He had already been forced to leave the gym during this ordeal, so Ponzinibbio took a trip to Las Vegas to begin his rehabilitation under the watchful eye of coaches, coaches and therapists at the UFC Performance Institute.

Unfortunately, he soon discovered that his body was not recovering its strength, despite the intense physical therapy sessions he was doing. In fact, Ponzinibbio was beginning to feel even more pain in his body, seeing no results after he worked out again.

“I’m going to Vegas and I’m going to [physical therapy] – a lot of PT, twice a day, for five weeks ”, said Ponzinibbio. “We don’t see that anything is improving. Heather [Linden] At UFC, PI said to me, ‘This is not normal at all.’ I was still using a very strong anti-inflammatory. It’s almost November, I started in May and I’m still using this anti-inflammatory [medicine].

“We are going to do an MRI. A few days later, they called me to a separate room and said, ‘Listen, the MRI said that you have a bone infection, it is very dangerous and you may not be able to fight again.’ The doctor said that you have a bone infection and they said that this is very dangerous. Maybe you can’t fight again. “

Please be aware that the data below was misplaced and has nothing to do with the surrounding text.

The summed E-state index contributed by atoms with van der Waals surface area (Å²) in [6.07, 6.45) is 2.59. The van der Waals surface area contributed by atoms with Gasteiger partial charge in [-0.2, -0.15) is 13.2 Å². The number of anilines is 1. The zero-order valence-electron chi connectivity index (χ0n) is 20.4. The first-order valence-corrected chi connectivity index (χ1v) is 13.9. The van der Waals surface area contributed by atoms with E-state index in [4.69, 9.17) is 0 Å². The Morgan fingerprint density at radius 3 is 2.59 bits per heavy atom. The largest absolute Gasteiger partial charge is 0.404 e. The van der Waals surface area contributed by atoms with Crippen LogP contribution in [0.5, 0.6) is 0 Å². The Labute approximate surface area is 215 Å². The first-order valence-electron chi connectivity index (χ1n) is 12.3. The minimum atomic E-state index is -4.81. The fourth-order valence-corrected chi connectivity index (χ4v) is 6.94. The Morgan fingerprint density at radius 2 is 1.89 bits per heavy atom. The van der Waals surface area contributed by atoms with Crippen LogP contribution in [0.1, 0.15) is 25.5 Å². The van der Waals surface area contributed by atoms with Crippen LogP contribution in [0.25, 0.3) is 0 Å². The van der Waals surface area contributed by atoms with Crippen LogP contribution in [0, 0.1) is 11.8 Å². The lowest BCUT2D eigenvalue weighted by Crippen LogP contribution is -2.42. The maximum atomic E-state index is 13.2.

Ponzinibbio had taken many hits during his career. No one hit you harder than hearing that your career could be over.

After that diagnosis, he flew back home to Florida, where he visited his own doctor before being referred to a rheumatologist, a doctor specializing in the diagnosis of arthritis, as well as other diseases of the bones, muscles and joints.

“The inflammation in my ligaments comes from arthritis,” revealed Ponzinibbio. “At the end of November, I go to the rheumatologist, they give me many protocols and I start to return to normal. Until then, I lost six months. It was really bad.

“After that, with the treatment, with the rheumatologist, many different antibiotics, and my body started to come back. The PT started to work. Before that, my ligaments were very swollen. I lost all my muscles, this is very crazy. After that, I started to improve. “

It was a roller coaster ride, both physically and emotionally. Ponzinibbio’s body transformed from an athlete who had become one of the most feared strikers of the entire UFC cast into a fragile civilian. Add to that, your mind was riddled with questions about what the future would hold if fighting was no longer a possibility.